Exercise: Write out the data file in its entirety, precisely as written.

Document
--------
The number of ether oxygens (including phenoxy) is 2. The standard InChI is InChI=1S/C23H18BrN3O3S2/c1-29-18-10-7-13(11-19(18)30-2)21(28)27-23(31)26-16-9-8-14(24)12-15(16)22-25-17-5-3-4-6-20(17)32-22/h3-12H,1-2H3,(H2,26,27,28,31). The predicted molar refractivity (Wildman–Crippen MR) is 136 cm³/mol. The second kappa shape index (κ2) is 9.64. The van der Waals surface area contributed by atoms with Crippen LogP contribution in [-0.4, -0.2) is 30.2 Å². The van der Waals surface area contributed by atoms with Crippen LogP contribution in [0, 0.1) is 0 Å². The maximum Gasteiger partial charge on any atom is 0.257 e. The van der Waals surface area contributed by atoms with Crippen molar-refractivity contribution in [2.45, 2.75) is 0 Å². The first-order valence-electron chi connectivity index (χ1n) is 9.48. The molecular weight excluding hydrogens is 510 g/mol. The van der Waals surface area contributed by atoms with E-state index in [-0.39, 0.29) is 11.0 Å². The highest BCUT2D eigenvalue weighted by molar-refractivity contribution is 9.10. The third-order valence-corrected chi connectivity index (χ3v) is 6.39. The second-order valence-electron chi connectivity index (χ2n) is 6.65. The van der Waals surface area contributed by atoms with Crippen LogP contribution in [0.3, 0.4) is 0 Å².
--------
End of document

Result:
The number of ether oxygens (including phenoxy) is 2. The standard InChI is InChI=1S/C23H18BrN3O3S2/c1-29-18-10-7-13(11-19(18)30-2)21(28)27-23(31)26-16-9-8-14(24)12-15(16)22-25-17-5-3-4-6-20(17)32-22/h3-12H,1-2H3,(H2,26,27,28,31). The predicted molar refractivity (Wildman–Crippen MR) is 136 cm³/mol. The second kappa shape index (κ2) is 9.64. The van der Waals surface area contributed by atoms with Crippen LogP contribution in [-0.4, -0.2) is 30.2 Å². The van der Waals surface area contributed by atoms with Crippen LogP contribution in [0, 0.1) is 0 Å². The maximum Gasteiger partial charge on any atom is 0.257 e. The van der Waals surface area contributed by atoms with Crippen molar-refractivity contribution in [2.45, 2.75) is 0 Å². The first-order valence-electron chi connectivity index (χ1n) is 9.48. The molecular weight excluding hydrogens is 510 g/mol. The van der Waals surface area contributed by atoms with E-state index in [-0.39, 0.29) is 11.0 Å². The highest BCUT2D eigenvalue weighted by molar-refractivity contribution is 9.10. The third-order valence-corrected chi connectivity index (χ3v) is 6.39. The second-order valence-electron chi connectivity index (χ2n) is 6.65. The van der Waals surface area contributed by atoms with Crippen LogP contribution in [0.3, 0.4) is 0 Å².